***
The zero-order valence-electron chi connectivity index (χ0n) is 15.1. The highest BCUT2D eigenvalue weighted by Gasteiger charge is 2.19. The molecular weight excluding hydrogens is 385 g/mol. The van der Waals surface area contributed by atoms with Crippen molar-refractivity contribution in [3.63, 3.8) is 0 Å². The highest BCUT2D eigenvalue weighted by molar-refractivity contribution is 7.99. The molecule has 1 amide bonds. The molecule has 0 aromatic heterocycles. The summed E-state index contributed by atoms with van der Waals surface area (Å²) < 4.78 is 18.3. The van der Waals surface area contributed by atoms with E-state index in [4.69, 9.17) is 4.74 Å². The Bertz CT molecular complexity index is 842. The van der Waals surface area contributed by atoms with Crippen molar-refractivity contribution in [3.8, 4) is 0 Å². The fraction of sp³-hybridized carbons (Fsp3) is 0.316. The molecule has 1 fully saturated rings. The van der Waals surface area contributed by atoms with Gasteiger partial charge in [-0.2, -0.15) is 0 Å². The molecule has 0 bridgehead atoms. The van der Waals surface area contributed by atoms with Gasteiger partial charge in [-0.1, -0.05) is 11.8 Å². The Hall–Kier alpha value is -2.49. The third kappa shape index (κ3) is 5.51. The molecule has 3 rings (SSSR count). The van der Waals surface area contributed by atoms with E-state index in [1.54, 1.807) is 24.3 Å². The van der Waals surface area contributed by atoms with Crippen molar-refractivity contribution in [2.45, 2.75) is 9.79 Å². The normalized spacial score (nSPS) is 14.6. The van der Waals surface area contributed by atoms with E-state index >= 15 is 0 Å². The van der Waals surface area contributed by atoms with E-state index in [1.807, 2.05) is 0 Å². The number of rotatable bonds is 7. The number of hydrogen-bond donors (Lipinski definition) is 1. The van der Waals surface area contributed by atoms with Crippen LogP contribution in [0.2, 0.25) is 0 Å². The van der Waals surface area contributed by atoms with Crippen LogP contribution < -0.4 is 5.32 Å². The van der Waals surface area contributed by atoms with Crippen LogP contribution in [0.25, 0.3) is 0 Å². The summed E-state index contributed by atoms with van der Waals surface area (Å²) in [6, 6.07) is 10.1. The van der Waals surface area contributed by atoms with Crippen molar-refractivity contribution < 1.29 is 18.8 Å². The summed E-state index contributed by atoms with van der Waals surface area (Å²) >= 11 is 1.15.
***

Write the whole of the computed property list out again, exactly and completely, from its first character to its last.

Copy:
The zero-order valence-electron chi connectivity index (χ0n) is 15.1. The highest BCUT2D eigenvalue weighted by Gasteiger charge is 2.19. The molecular weight excluding hydrogens is 385 g/mol. The van der Waals surface area contributed by atoms with Crippen molar-refractivity contribution in [3.63, 3.8) is 0 Å². The highest BCUT2D eigenvalue weighted by molar-refractivity contribution is 7.99. The molecule has 1 amide bonds. The molecule has 0 aromatic heterocycles. The summed E-state index contributed by atoms with van der Waals surface area (Å²) < 4.78 is 18.3. The van der Waals surface area contributed by atoms with E-state index in [4.69, 9.17) is 4.74 Å². The Bertz CT molecular complexity index is 842. The van der Waals surface area contributed by atoms with Crippen molar-refractivity contribution in [3.8, 4) is 0 Å². The fraction of sp³-hybridized carbons (Fsp3) is 0.316. The molecule has 1 fully saturated rings. The van der Waals surface area contributed by atoms with Gasteiger partial charge in [-0.2, -0.15) is 0 Å². The molecule has 0 bridgehead atoms. The van der Waals surface area contributed by atoms with Gasteiger partial charge in [-0.1, -0.05) is 11.8 Å². The Hall–Kier alpha value is -2.49. The third kappa shape index (κ3) is 5.51. The molecule has 3 rings (SSSR count). The van der Waals surface area contributed by atoms with E-state index in [1.54, 1.807) is 24.3 Å². The van der Waals surface area contributed by atoms with Crippen molar-refractivity contribution in [2.45, 2.75) is 9.79 Å². The normalized spacial score (nSPS) is 14.6. The van der Waals surface area contributed by atoms with E-state index >= 15 is 0 Å². The van der Waals surface area contributed by atoms with E-state index in [1.807, 2.05) is 0 Å². The number of rotatable bonds is 7. The number of hydrogen-bond donors (Lipinski definition) is 1. The van der Waals surface area contributed by atoms with Crippen LogP contribution in [0.2, 0.25) is 0 Å². The van der Waals surface area contributed by atoms with Crippen LogP contribution < -0.4 is 5.32 Å². The van der Waals surface area contributed by atoms with Crippen LogP contribution in [0.25, 0.3) is 0 Å². The summed E-state index contributed by atoms with van der Waals surface area (Å²) in [6, 6.07) is 10.1. The van der Waals surface area contributed by atoms with Crippen molar-refractivity contribution < 1.29 is 18.8 Å². The summed E-state index contributed by atoms with van der Waals surface area (Å²) >= 11 is 1.15.